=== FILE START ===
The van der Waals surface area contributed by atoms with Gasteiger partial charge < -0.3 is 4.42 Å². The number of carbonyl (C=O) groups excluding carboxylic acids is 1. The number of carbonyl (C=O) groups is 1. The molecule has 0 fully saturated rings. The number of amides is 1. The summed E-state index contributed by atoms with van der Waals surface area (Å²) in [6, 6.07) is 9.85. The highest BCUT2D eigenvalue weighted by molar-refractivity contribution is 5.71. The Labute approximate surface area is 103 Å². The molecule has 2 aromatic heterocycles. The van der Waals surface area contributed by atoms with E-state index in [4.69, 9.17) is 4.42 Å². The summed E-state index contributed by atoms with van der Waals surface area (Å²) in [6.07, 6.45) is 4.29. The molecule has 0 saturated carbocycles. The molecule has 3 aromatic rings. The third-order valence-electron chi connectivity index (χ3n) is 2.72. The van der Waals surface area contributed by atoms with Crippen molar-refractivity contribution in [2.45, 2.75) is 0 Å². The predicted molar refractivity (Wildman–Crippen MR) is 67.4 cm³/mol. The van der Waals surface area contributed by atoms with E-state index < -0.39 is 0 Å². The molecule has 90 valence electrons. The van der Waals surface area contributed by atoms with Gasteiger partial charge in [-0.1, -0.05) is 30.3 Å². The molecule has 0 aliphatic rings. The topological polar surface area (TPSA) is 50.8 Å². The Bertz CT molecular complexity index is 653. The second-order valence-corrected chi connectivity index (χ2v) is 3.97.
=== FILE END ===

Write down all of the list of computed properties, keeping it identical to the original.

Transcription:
The van der Waals surface area contributed by atoms with Gasteiger partial charge < -0.3 is 4.42 Å². The number of carbonyl (C=O) groups excluding carboxylic acids is 1. The number of carbonyl (C=O) groups is 1. The molecule has 0 fully saturated rings. The number of amides is 1. The summed E-state index contributed by atoms with van der Waals surface area (Å²) in [6, 6.07) is 9.85. The highest BCUT2D eigenvalue weighted by molar-refractivity contribution is 5.71. The Labute approximate surface area is 103 Å². The molecule has 2 aromatic heterocycles. The van der Waals surface area contributed by atoms with E-state index in [4.69, 9.17) is 4.42 Å². The summed E-state index contributed by atoms with van der Waals surface area (Å²) in [6.07, 6.45) is 4.29. The molecule has 0 saturated carbocycles. The molecule has 3 aromatic rings. The third-order valence-electron chi connectivity index (χ3n) is 2.72. The van der Waals surface area contributed by atoms with Crippen molar-refractivity contribution in [2.45, 2.75) is 0 Å². The predicted molar refractivity (Wildman–Crippen MR) is 67.4 cm³/mol. The van der Waals surface area contributed by atoms with E-state index < -0.39 is 0 Å². The molecule has 90 valence electrons. The van der Waals surface area contributed by atoms with Gasteiger partial charge in [-0.1, -0.05) is 30.3 Å². The molecule has 0 aliphatic rings. The topological polar surface area (TPSA) is 50.8 Å². The Bertz CT molecular complexity index is 653. The second-order valence-corrected chi connectivity index (χ2v) is 3.97.